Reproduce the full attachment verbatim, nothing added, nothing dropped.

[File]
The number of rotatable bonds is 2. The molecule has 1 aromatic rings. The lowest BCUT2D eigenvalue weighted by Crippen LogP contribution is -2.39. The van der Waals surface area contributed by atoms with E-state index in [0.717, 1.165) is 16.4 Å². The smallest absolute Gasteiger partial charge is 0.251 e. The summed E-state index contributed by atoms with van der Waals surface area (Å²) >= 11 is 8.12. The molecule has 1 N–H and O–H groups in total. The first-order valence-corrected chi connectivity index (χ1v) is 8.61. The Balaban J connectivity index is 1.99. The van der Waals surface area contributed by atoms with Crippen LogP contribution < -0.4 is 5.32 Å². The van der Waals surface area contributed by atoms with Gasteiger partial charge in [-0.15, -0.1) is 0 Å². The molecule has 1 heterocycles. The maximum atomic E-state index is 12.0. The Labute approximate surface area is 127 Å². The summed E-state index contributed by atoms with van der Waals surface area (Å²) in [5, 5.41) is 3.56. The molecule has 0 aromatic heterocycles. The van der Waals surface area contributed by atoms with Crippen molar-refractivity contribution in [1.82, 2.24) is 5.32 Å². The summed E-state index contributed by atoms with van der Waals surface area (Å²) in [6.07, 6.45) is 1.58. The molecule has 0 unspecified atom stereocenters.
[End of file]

The number of rotatable bonds is 2. The molecule has 1 aromatic rings. The lowest BCUT2D eigenvalue weighted by Crippen LogP contribution is -2.39. The van der Waals surface area contributed by atoms with E-state index in [0.717, 1.165) is 16.4 Å². The smallest absolute Gasteiger partial charge is 0.251 e. The summed E-state index contributed by atoms with van der Waals surface area (Å²) >= 11 is 8.12. The molecule has 1 N–H and O–H groups in total. The first-order valence-corrected chi connectivity index (χ1v) is 8.61. The Balaban J connectivity index is 1.99. The van der Waals surface area contributed by atoms with Crippen LogP contribution < -0.4 is 5.32 Å². The van der Waals surface area contributed by atoms with Gasteiger partial charge in [-0.15, -0.1) is 0 Å². The molecule has 1 heterocycles. The maximum atomic E-state index is 12.0. The Labute approximate surface area is 127 Å². The summed E-state index contributed by atoms with van der Waals surface area (Å²) in [5, 5.41) is 3.56. The molecule has 0 aromatic heterocycles. The van der Waals surface area contributed by atoms with Crippen molar-refractivity contribution in [1.82, 2.24) is 5.32 Å². The summed E-state index contributed by atoms with van der Waals surface area (Å²) in [6.07, 6.45) is 1.58. The molecule has 0 unspecified atom stereocenters.